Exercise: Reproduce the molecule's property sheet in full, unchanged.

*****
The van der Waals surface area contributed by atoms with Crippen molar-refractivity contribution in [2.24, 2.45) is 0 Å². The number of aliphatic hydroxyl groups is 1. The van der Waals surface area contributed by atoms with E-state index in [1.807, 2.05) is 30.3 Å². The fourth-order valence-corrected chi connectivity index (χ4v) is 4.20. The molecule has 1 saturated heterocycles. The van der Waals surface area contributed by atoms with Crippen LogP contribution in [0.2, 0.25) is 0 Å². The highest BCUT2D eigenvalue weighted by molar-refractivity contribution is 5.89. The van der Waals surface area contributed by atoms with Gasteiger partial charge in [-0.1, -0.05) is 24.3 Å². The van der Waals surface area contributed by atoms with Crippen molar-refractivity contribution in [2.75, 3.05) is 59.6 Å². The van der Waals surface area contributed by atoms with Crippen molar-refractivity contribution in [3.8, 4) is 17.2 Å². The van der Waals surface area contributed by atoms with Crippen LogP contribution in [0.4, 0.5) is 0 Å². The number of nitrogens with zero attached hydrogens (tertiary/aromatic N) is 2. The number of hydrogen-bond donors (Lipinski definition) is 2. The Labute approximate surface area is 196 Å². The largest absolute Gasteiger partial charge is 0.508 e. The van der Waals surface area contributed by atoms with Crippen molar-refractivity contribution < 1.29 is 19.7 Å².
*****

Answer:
The van der Waals surface area contributed by atoms with Crippen molar-refractivity contribution in [2.24, 2.45) is 0 Å². The number of aliphatic hydroxyl groups is 1. The van der Waals surface area contributed by atoms with E-state index in [1.807, 2.05) is 30.3 Å². The fourth-order valence-corrected chi connectivity index (χ4v) is 4.20. The molecule has 1 saturated heterocycles. The van der Waals surface area contributed by atoms with Crippen LogP contribution in [0.2, 0.25) is 0 Å². The highest BCUT2D eigenvalue weighted by molar-refractivity contribution is 5.89. The van der Waals surface area contributed by atoms with Gasteiger partial charge in [-0.1, -0.05) is 24.3 Å². The van der Waals surface area contributed by atoms with Crippen molar-refractivity contribution in [2.75, 3.05) is 59.6 Å². The van der Waals surface area contributed by atoms with Crippen molar-refractivity contribution in [3.8, 4) is 17.2 Å². The van der Waals surface area contributed by atoms with Crippen LogP contribution in [0.4, 0.5) is 0 Å². The number of nitrogens with zero attached hydrogens (tertiary/aromatic N) is 2. The number of hydrogen-bond donors (Lipinski definition) is 2. The Labute approximate surface area is 196 Å². The largest absolute Gasteiger partial charge is 0.508 e. The van der Waals surface area contributed by atoms with Crippen molar-refractivity contribution < 1.29 is 19.7 Å².